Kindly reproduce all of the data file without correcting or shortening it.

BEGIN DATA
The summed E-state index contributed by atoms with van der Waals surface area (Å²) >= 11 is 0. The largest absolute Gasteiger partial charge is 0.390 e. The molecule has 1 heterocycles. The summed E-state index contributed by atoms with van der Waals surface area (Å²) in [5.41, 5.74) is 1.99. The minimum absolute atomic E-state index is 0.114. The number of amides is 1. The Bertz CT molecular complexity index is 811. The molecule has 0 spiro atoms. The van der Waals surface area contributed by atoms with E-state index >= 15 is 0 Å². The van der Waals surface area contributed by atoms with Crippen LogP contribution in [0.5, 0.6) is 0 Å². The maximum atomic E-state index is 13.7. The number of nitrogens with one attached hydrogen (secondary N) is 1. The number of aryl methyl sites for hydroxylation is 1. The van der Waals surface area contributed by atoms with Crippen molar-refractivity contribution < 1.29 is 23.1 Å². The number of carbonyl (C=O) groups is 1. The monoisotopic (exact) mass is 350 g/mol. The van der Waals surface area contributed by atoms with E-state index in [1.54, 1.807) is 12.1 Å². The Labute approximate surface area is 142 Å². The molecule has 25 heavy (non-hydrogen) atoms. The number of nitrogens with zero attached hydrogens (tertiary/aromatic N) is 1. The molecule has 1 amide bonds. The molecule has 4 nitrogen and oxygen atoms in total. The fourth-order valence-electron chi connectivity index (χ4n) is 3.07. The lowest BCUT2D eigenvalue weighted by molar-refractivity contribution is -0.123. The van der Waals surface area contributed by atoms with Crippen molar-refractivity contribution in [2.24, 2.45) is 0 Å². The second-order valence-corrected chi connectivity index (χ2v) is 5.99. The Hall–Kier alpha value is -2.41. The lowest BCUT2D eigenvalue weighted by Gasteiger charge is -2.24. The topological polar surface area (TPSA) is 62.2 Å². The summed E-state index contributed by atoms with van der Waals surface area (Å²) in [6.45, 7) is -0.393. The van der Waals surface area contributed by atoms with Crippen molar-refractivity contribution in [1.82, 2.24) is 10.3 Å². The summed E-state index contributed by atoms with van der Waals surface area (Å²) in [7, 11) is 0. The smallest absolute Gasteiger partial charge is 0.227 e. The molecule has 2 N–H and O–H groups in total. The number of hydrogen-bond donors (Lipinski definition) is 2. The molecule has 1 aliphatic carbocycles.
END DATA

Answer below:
The summed E-state index contributed by atoms with van der Waals surface area (Å²) >= 11 is 0. The largest absolute Gasteiger partial charge is 0.390 e. The molecule has 1 heterocycles. The summed E-state index contributed by atoms with van der Waals surface area (Å²) in [5.41, 5.74) is 1.99. The minimum absolute atomic E-state index is 0.114. The number of amides is 1. The Bertz CT molecular complexity index is 811. The molecule has 0 spiro atoms. The van der Waals surface area contributed by atoms with E-state index >= 15 is 0 Å². The van der Waals surface area contributed by atoms with Crippen LogP contribution in [0.5, 0.6) is 0 Å². The maximum atomic E-state index is 13.7. The number of nitrogens with one attached hydrogen (secondary N) is 1. The number of aryl methyl sites for hydroxylation is 1. The van der Waals surface area contributed by atoms with Crippen molar-refractivity contribution < 1.29 is 23.1 Å². The number of carbonyl (C=O) groups is 1. The monoisotopic (exact) mass is 350 g/mol. The van der Waals surface area contributed by atoms with E-state index in [1.54, 1.807) is 12.1 Å². The Labute approximate surface area is 142 Å². The molecule has 25 heavy (non-hydrogen) atoms. The number of nitrogens with zero attached hydrogens (tertiary/aromatic N) is 1. The molecule has 1 amide bonds. The molecule has 4 nitrogen and oxygen atoms in total. The fourth-order valence-electron chi connectivity index (χ4n) is 3.07. The lowest BCUT2D eigenvalue weighted by molar-refractivity contribution is -0.123. The van der Waals surface area contributed by atoms with Crippen molar-refractivity contribution in [2.24, 2.45) is 0 Å². The second-order valence-corrected chi connectivity index (χ2v) is 5.99. The Hall–Kier alpha value is -2.41. The lowest BCUT2D eigenvalue weighted by Gasteiger charge is -2.24. The topological polar surface area (TPSA) is 62.2 Å². The summed E-state index contributed by atoms with van der Waals surface area (Å²) in [6.45, 7) is -0.393. The van der Waals surface area contributed by atoms with Crippen molar-refractivity contribution in [1.82, 2.24) is 10.3 Å². The summed E-state index contributed by atoms with van der Waals surface area (Å²) in [7, 11) is 0. The smallest absolute Gasteiger partial charge is 0.227 e. The molecule has 2 N–H and O–H groups in total. The number of hydrogen-bond donors (Lipinski definition) is 2. The molecule has 1 aliphatic carbocycles.